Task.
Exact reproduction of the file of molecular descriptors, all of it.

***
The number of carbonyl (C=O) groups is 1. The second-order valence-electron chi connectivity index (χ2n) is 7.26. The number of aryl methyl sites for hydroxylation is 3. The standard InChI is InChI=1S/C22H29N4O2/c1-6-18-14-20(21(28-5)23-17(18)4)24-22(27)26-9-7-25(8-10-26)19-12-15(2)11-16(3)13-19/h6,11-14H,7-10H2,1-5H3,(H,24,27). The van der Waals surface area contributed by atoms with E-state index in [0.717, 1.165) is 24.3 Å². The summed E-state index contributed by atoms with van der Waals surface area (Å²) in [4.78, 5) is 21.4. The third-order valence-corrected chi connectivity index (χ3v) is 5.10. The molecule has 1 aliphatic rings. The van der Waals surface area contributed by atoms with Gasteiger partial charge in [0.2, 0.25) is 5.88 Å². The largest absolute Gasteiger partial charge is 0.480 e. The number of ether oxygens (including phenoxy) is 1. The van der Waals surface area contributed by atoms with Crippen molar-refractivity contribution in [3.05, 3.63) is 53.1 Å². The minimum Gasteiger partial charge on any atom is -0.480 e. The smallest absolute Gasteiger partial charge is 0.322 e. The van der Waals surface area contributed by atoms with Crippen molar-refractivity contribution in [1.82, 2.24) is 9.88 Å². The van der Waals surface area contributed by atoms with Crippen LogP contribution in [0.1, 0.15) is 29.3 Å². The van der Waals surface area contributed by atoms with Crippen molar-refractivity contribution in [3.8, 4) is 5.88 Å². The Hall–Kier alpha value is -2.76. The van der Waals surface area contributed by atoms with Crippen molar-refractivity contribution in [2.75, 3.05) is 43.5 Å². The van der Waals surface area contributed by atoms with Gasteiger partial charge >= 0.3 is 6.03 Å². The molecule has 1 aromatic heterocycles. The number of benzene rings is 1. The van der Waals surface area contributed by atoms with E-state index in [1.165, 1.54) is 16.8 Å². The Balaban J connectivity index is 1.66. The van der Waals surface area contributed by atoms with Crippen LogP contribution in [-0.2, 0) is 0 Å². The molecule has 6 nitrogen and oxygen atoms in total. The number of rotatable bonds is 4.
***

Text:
The number of carbonyl (C=O) groups is 1. The second-order valence-electron chi connectivity index (χ2n) is 7.26. The number of aryl methyl sites for hydroxylation is 3. The standard InChI is InChI=1S/C22H29N4O2/c1-6-18-14-20(21(28-5)23-17(18)4)24-22(27)26-9-7-25(8-10-26)19-12-15(2)11-16(3)13-19/h6,11-14H,7-10H2,1-5H3,(H,24,27). The van der Waals surface area contributed by atoms with E-state index in [0.717, 1.165) is 24.3 Å². The summed E-state index contributed by atoms with van der Waals surface area (Å²) in [4.78, 5) is 21.4. The third-order valence-corrected chi connectivity index (χ3v) is 5.10. The molecule has 1 aliphatic rings. The van der Waals surface area contributed by atoms with Gasteiger partial charge in [0.2, 0.25) is 5.88 Å². The largest absolute Gasteiger partial charge is 0.480 e. The number of ether oxygens (including phenoxy) is 1. The van der Waals surface area contributed by atoms with Crippen molar-refractivity contribution in [3.05, 3.63) is 53.1 Å². The minimum Gasteiger partial charge on any atom is -0.480 e. The smallest absolute Gasteiger partial charge is 0.322 e. The van der Waals surface area contributed by atoms with Crippen molar-refractivity contribution in [1.82, 2.24) is 9.88 Å². The van der Waals surface area contributed by atoms with Crippen LogP contribution in [0.1, 0.15) is 29.3 Å². The van der Waals surface area contributed by atoms with Crippen molar-refractivity contribution in [3.8, 4) is 5.88 Å². The Hall–Kier alpha value is -2.76. The van der Waals surface area contributed by atoms with Crippen molar-refractivity contribution in [2.75, 3.05) is 43.5 Å². The van der Waals surface area contributed by atoms with Gasteiger partial charge >= 0.3 is 6.03 Å². The molecule has 1 aromatic heterocycles. The number of benzene rings is 1. The van der Waals surface area contributed by atoms with E-state index in [1.165, 1.54) is 16.8 Å². The Balaban J connectivity index is 1.66. The van der Waals surface area contributed by atoms with Crippen LogP contribution in [-0.2, 0) is 0 Å². The molecule has 6 nitrogen and oxygen atoms in total. The number of rotatable bonds is 4.